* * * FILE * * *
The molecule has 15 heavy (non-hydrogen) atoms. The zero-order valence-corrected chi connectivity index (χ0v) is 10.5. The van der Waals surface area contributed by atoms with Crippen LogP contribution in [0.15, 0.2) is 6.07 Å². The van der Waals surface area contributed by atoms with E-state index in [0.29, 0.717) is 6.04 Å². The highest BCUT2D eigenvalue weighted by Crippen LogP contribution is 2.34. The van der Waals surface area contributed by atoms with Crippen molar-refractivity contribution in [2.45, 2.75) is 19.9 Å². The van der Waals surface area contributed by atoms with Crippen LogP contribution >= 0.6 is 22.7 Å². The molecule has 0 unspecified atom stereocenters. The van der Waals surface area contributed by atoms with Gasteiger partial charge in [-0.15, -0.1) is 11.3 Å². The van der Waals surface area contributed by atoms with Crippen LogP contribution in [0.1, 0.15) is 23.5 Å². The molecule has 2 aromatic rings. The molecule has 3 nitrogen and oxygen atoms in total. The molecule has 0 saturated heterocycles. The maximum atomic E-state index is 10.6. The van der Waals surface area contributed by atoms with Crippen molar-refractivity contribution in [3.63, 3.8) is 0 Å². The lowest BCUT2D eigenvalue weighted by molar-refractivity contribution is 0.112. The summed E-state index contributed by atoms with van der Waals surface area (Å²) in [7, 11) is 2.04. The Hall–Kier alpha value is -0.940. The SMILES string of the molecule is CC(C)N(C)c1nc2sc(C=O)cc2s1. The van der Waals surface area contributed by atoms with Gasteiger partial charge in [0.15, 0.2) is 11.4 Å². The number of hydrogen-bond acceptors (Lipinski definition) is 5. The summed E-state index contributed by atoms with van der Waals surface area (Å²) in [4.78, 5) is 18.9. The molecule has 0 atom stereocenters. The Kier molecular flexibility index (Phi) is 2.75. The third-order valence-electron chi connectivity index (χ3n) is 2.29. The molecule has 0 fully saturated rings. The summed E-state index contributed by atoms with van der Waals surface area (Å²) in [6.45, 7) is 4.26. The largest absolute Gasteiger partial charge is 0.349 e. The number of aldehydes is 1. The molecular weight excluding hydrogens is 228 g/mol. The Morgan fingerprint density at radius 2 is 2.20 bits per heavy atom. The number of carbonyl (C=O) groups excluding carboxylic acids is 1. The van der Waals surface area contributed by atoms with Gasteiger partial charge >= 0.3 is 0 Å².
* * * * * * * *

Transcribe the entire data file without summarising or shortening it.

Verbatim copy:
The molecule has 15 heavy (non-hydrogen) atoms. The zero-order valence-corrected chi connectivity index (χ0v) is 10.5. The van der Waals surface area contributed by atoms with Crippen LogP contribution in [0.15, 0.2) is 6.07 Å². The van der Waals surface area contributed by atoms with E-state index in [0.29, 0.717) is 6.04 Å². The highest BCUT2D eigenvalue weighted by Crippen LogP contribution is 2.34. The van der Waals surface area contributed by atoms with Crippen molar-refractivity contribution in [2.45, 2.75) is 19.9 Å². The van der Waals surface area contributed by atoms with Crippen LogP contribution >= 0.6 is 22.7 Å². The molecule has 0 unspecified atom stereocenters. The van der Waals surface area contributed by atoms with Gasteiger partial charge in [-0.15, -0.1) is 11.3 Å². The van der Waals surface area contributed by atoms with Crippen LogP contribution in [0.1, 0.15) is 23.5 Å². The molecule has 2 aromatic rings. The molecule has 3 nitrogen and oxygen atoms in total. The molecule has 0 saturated heterocycles. The maximum atomic E-state index is 10.6. The van der Waals surface area contributed by atoms with Crippen molar-refractivity contribution in [3.63, 3.8) is 0 Å². The lowest BCUT2D eigenvalue weighted by molar-refractivity contribution is 0.112. The summed E-state index contributed by atoms with van der Waals surface area (Å²) in [7, 11) is 2.04. The Hall–Kier alpha value is -0.940. The SMILES string of the molecule is CC(C)N(C)c1nc2sc(C=O)cc2s1. The van der Waals surface area contributed by atoms with Gasteiger partial charge in [0.15, 0.2) is 11.4 Å². The number of hydrogen-bond acceptors (Lipinski definition) is 5. The summed E-state index contributed by atoms with van der Waals surface area (Å²) in [4.78, 5) is 18.9. The molecule has 0 atom stereocenters. The Kier molecular flexibility index (Phi) is 2.75. The third-order valence-electron chi connectivity index (χ3n) is 2.29. The molecule has 0 fully saturated rings. The summed E-state index contributed by atoms with van der Waals surface area (Å²) in [6.45, 7) is 4.26. The largest absolute Gasteiger partial charge is 0.349 e. The number of aldehydes is 1. The molecular weight excluding hydrogens is 228 g/mol. The Morgan fingerprint density at radius 2 is 2.20 bits per heavy atom. The number of carbonyl (C=O) groups excluding carboxylic acids is 1. The van der Waals surface area contributed by atoms with Gasteiger partial charge >= 0.3 is 0 Å².